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NW CASC Welcomes New Postdoctoral Fellow

The Northwest Climate Adaptation Science Center (NW CASC) is excited to welcome Mary Ann Rozance as our new Postdoctoral Fellow. Mary Ann joins us from Portland State University, where she received her PhD in Urban Studies and was also a Fellow through a National Science Foundation Integrative Graduate Education and Research Traineeship (IGERT) program. 

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Upcoming Panel Event on Wildfire with Director Amy Snover

Northwest Climate Adaptation Science Center’s University Director Dr. Amy Snover will serve as a panelist during an upcoming Seminar “Fired Up: Building Wildfire Resilient Communities in a Changing Climate,” held at the University of Washington on March 27th as part of the School of Environmental and Forest Sciences (SEFS) Seminar Series. 

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Application Period Open for Tribal Climate Resilience Student Internships

The Bureau of Indian Affairs (BIA) Pathways program is offering two summer Tribal Climate Resilience Internships for Native American undergraduate and Master’s students. The first internship opportunity, located in Eugene, Oregon, will be co-hosted by the Northwest Climate Adaptation Science Center (NW CASC), University of Oregon’s Tribal Climate Change Project and the BIA Tribal Resilience Program. 

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Funding Opportunity: NW CASC 2019-20 Research Fellowship Program

The Northwest Climate Adaptation Science Center invites proposals for its 2019-2020 Research Fellowship Program from graduate students at University of Washington (UW), Boise State University (BSU), University of Montana (UM), Washington State University (WSU) and Western Washington University (WWU) and postdoctoral scientists at BSU, UM, WSU, and WWU (this fellowship cannot support postdocs at UW).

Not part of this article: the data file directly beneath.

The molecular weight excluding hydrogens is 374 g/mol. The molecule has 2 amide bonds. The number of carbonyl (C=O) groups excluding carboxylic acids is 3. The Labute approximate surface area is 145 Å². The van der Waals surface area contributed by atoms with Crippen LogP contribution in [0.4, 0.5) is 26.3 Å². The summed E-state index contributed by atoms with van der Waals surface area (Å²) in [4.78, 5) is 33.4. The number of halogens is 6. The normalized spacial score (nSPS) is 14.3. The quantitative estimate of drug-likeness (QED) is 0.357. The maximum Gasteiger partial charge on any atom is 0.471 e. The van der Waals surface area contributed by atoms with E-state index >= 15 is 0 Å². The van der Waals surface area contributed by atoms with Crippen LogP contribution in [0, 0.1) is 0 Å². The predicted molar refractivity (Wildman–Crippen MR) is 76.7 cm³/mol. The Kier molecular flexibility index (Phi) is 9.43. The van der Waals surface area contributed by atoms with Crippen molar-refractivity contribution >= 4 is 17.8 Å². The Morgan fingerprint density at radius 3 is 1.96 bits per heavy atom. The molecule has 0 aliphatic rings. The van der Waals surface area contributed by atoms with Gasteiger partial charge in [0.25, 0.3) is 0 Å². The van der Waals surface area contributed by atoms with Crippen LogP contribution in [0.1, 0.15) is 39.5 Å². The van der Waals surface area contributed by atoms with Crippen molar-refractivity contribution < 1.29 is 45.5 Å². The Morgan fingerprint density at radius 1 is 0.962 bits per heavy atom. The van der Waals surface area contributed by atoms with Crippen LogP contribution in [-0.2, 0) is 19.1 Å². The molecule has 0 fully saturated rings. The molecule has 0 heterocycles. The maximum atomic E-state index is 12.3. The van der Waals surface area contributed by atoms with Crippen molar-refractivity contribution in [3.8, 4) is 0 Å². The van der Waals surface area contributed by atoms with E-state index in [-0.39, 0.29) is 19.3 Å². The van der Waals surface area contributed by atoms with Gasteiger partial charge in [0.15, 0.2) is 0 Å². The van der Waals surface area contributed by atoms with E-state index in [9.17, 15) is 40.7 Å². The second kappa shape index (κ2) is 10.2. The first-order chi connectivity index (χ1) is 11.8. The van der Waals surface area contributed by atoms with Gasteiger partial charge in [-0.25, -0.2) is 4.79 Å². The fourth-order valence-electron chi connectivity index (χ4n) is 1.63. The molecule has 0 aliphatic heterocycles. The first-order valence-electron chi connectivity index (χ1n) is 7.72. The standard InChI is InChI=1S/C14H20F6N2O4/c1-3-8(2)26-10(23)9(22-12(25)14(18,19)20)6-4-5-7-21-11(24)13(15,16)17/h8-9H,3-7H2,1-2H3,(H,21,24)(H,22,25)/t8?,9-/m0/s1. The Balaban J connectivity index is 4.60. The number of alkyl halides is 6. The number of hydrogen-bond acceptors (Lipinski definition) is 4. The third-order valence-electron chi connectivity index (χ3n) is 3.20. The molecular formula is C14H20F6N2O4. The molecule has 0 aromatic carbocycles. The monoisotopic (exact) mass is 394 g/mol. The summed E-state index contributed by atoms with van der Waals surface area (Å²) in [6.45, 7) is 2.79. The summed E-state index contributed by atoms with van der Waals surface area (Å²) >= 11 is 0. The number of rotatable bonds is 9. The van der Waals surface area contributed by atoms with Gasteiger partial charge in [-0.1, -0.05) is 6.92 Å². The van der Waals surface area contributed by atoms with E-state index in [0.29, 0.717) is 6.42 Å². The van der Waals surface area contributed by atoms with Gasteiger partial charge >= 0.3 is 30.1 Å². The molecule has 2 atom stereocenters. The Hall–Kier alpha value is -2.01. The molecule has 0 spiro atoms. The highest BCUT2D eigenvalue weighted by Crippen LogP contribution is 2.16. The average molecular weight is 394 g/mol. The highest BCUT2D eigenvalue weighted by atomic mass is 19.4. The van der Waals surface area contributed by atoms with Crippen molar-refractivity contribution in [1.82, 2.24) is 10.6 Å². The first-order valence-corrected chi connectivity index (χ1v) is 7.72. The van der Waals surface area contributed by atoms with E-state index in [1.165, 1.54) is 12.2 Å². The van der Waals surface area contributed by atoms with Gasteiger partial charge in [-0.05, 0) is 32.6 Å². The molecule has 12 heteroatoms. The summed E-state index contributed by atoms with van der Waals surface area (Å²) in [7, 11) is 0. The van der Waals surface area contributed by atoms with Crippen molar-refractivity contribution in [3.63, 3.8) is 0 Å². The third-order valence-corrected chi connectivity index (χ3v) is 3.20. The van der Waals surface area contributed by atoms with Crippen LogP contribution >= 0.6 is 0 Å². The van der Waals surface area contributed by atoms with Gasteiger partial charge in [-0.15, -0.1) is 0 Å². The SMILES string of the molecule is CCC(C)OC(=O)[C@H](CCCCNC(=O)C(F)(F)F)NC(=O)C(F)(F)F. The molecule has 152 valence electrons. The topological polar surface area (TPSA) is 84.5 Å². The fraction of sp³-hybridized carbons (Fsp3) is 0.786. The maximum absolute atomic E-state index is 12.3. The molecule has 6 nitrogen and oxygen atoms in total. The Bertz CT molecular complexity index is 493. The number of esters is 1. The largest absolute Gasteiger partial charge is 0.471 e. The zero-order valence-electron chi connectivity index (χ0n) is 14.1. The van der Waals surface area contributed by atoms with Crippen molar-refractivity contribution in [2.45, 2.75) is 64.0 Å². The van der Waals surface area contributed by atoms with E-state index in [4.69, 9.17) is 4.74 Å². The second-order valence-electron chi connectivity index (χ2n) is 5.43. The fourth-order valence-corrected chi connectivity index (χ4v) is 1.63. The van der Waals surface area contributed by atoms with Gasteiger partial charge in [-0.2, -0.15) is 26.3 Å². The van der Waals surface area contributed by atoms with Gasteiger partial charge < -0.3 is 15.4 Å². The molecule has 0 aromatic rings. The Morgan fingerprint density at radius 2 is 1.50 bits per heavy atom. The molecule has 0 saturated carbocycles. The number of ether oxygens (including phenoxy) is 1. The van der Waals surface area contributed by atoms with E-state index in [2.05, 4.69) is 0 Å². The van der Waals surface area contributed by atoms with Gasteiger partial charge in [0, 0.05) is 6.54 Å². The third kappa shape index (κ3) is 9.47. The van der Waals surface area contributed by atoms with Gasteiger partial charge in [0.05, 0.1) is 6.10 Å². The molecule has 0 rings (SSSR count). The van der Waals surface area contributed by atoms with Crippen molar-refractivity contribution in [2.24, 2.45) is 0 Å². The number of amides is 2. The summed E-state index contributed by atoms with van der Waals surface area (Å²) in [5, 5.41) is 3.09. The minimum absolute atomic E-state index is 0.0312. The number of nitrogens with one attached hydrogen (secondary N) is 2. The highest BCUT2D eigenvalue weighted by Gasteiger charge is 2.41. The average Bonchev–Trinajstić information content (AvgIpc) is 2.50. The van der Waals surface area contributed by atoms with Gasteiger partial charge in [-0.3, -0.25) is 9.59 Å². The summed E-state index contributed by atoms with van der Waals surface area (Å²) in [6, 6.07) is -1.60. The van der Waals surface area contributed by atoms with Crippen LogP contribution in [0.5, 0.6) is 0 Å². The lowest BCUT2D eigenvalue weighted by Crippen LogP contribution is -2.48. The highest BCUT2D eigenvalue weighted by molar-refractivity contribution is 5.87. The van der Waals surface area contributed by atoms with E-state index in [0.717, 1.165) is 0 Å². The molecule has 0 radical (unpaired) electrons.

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Call for Tribal Delegates to Apply for 2019 Tribal Climate Camp

The 2019 Tribal Climate Camp, hosted by the Confederated Salish and Kootenai Tribes, will take place June 16-21, 2019 at the Flathead Lake Biological Station in Polson, Montana. The Tribal Climate Camp is designed to support teams of tribal leaders, climate change coordinators, planners and program managers to build skills, gather information and develop tribal policy needed to address climate change impacts. 

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NW CASC-Funded Research Explores Streamflow Permanence in Northwest Rivers and Streams

As the climate changes, resource managers are increasingly challenged by limited knowledge of where and when streams and rivers will maintain streamflow. A new paper on NW CASC-funded research details the USGS PRObability of Streamflow PERmanence (PROSPER) model, a regional model that provides information about where streams supported year round flow on a year-to-year basis for 2004-2016. 

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